By Bliss Mishler at Coffee Break Medical Marketing

Man looking at pill bottle

People don’t always take their medications.

This simple, frustrating, fact costs the United States billions of dollars a year and renders your patient care less effective. While some patients intentionally don’t take what you have prescribed, many just forget or get confused about dosage and timing. Even motivated, fully informed adults forget sometimes. This is where smartphone mobile reminder apps have the potential to help a lot of people.

Sixty four percent of American adults own a smartphone, according to a 2015 Pew Research Center report. Of those, a majority use their phones to access healthcare information. To accommodate these users, health management apps are coming out all the time. A quick search on the iTunes store for “medication reminder” apps will bring up about a hundred examples.

Many of these apps work by sending reminders via text message. And according to that same Pew report, text messaging was the most frequently used feature or app used by smartphone owners. They found that 100% of young adults (age 18–29) used their phones for texting as did 92% of owners age 50 and above. So, chances are your patients or their caregivers will not only own a smartphone, they will also be able to use these apps.

You won’t be alone in recommending these either. A 2015 survey by the Healthcare Information and Management Systems Society found nearly 90 percent of healthcare providers engage with their patients using mobile technology.

How do these apps work?

Medication reminder apps can be customized by the user to include their full list of medications and prescribed use. Some apps also provide drug interaction alerts, and allow for allergic reactions to be recorded. Many are customizable for multiple users and a caregiver too.

The apps generate a text, sound, or vibration alarm for each medication, its dose and the time it’s due. Users may choose to take the medication as schedule, reschedule the dose, or dismiss the notification until next time.

In addition to helping patients and their caretakers remember which medication to take when, the data collected in these apps can be useful to the clinician. It offers an alternative to patient self-reports, which are not always reliable. Now when you ask about his medications, your patient can just show you his phone.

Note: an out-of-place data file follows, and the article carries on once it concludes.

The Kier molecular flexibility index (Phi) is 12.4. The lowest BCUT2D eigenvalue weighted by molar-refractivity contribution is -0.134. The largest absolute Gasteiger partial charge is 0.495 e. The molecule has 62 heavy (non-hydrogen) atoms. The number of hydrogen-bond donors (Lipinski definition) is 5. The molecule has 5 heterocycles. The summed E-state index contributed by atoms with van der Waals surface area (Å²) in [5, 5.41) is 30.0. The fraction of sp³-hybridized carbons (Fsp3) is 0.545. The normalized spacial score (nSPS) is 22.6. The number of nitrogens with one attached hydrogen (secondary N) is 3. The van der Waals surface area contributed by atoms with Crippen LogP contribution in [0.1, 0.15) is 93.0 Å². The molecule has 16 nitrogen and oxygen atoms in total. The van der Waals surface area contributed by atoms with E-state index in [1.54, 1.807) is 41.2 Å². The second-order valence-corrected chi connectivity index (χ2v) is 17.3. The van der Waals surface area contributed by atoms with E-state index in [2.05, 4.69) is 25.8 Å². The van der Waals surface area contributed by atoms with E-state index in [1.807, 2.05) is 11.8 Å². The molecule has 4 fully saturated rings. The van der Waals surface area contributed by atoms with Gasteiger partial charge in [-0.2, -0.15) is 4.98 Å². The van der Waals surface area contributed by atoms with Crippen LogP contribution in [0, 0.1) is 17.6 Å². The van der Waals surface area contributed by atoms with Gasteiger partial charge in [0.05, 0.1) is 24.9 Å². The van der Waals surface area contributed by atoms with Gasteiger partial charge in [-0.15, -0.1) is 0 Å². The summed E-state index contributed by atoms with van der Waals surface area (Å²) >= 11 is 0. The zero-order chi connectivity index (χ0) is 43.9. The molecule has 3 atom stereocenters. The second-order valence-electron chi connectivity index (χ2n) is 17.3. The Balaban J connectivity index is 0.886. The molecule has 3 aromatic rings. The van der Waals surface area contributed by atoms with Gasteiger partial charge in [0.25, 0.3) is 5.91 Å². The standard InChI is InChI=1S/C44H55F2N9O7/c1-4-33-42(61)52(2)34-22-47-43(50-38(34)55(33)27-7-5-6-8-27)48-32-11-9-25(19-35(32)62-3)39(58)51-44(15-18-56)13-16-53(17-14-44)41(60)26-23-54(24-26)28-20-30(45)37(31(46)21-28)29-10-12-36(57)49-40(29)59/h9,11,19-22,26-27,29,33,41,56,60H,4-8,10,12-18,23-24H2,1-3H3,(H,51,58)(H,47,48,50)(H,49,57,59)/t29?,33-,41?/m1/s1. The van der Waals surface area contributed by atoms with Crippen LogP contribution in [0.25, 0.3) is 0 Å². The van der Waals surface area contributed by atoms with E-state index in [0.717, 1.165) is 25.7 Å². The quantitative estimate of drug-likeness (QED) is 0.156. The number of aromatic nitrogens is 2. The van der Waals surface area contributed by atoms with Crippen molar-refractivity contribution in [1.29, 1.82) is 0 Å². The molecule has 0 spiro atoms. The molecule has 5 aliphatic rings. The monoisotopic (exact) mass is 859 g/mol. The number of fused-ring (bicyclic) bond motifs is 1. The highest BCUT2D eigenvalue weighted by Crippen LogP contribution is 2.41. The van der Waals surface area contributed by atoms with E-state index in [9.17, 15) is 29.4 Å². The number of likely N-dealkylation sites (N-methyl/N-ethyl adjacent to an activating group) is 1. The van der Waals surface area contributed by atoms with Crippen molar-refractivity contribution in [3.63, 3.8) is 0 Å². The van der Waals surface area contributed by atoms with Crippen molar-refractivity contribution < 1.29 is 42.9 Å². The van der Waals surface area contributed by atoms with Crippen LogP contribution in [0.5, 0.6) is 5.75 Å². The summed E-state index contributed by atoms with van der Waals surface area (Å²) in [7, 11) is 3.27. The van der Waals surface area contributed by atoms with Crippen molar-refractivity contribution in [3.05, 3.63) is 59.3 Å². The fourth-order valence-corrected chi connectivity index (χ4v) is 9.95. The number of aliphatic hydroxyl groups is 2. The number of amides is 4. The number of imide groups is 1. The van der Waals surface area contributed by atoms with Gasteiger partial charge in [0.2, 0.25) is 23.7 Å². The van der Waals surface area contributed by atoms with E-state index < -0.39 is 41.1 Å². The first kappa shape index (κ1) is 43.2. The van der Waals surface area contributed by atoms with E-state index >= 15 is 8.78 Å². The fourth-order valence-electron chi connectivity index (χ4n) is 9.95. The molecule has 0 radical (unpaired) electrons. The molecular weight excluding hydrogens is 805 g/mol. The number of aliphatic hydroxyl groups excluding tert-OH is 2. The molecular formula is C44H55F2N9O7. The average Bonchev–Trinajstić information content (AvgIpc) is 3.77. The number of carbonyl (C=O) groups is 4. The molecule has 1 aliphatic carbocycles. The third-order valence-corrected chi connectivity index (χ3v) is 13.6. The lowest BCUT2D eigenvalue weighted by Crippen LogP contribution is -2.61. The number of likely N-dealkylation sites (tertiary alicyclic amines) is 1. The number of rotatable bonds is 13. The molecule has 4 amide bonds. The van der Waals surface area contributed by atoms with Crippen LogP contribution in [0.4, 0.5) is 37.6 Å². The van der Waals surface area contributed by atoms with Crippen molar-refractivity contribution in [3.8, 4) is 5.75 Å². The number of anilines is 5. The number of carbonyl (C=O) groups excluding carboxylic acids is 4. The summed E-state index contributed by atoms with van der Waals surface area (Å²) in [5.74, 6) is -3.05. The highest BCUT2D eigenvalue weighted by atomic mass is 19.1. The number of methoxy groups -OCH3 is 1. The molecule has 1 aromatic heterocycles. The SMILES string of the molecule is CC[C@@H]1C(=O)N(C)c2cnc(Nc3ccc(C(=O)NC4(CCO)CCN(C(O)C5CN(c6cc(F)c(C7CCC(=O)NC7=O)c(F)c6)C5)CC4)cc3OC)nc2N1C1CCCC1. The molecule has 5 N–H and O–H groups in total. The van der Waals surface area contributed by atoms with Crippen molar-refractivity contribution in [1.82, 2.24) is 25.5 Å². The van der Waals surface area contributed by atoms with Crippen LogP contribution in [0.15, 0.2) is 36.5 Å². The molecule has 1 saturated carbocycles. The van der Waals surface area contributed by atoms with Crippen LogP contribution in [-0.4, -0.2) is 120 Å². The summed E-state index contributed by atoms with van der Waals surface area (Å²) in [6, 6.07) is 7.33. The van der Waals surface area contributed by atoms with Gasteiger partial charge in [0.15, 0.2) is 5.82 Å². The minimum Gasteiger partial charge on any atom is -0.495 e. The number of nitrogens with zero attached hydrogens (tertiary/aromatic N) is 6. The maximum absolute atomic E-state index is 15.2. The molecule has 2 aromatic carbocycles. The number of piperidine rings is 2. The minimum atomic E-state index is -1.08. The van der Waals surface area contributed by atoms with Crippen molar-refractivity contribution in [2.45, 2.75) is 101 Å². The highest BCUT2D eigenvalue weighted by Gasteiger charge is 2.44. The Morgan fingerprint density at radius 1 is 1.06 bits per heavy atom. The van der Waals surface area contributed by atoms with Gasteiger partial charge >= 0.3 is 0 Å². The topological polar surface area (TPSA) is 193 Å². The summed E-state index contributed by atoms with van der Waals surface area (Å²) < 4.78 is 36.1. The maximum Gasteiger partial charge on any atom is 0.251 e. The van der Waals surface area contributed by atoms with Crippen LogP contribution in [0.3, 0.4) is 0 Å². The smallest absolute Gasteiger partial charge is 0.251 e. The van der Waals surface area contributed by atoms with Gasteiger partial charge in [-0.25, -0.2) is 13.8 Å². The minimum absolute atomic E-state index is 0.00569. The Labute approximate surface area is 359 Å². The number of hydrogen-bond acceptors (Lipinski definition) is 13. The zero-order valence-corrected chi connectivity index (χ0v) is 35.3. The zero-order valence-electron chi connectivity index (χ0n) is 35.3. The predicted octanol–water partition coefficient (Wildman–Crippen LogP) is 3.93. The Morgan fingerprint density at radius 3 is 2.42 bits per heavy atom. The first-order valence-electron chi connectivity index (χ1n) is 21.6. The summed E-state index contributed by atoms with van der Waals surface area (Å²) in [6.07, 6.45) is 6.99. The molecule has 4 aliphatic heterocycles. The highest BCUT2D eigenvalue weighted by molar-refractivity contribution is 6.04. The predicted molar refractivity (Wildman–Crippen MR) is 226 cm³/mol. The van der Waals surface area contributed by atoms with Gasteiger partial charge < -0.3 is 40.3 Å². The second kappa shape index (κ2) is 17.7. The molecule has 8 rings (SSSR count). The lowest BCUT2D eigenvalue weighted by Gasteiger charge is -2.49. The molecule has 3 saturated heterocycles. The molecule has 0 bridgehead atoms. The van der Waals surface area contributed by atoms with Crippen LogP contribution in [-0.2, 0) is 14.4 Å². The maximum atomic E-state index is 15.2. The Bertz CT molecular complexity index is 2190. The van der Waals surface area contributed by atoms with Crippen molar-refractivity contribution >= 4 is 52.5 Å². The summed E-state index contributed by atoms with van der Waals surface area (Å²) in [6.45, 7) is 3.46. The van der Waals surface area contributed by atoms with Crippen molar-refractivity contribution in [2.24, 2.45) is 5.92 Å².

Another benefit of these apps is the information they can provide about your patients when they see other physicians, in the ER for example. This comprehensive list of medications and dosages for a patient will go a long way toward providing the best care possible.

Which apps are the best?

You can use the star ratings in the AppStore or Google Play, or just ask your patients. Some may already be using these apps and they can tell you what they like (or don’t like) about them. Your colleagues can also be a great resource.

The American Pharmacist Association recently released a 2015 update to their app recommendations. Here is their list of highest-rated free medication adherence apps.

  1. Medisafe
  2. Mango Health
  3. Dosecast
  4. MedCoach
  5. Glucose Buddy

Authors of a 2015 review titled “Application of mobile phones in epilepsy care” mention the app DoseCast. They say, “Patient’ treatment compliance […] for an effective anti-epileptic drug therapy can greatly be enhanced with the assistance of such apps.”

If you are still not sure, an article titled “Smart medication reminders for the tech-savvy patient” published in April, 2015 by U.S. News and World Report, details the stories of several patients who have benefited from the app MyMedSchedule.

Whether you end up recommending one of these apps or not, it doesn’t hurt to add a few more tools to your belt. Personal technology and the rapid integration of health apps into our everyday lives is growing fast, whether we like it or not. Get on board now and you can help your patients make the best choices going forward.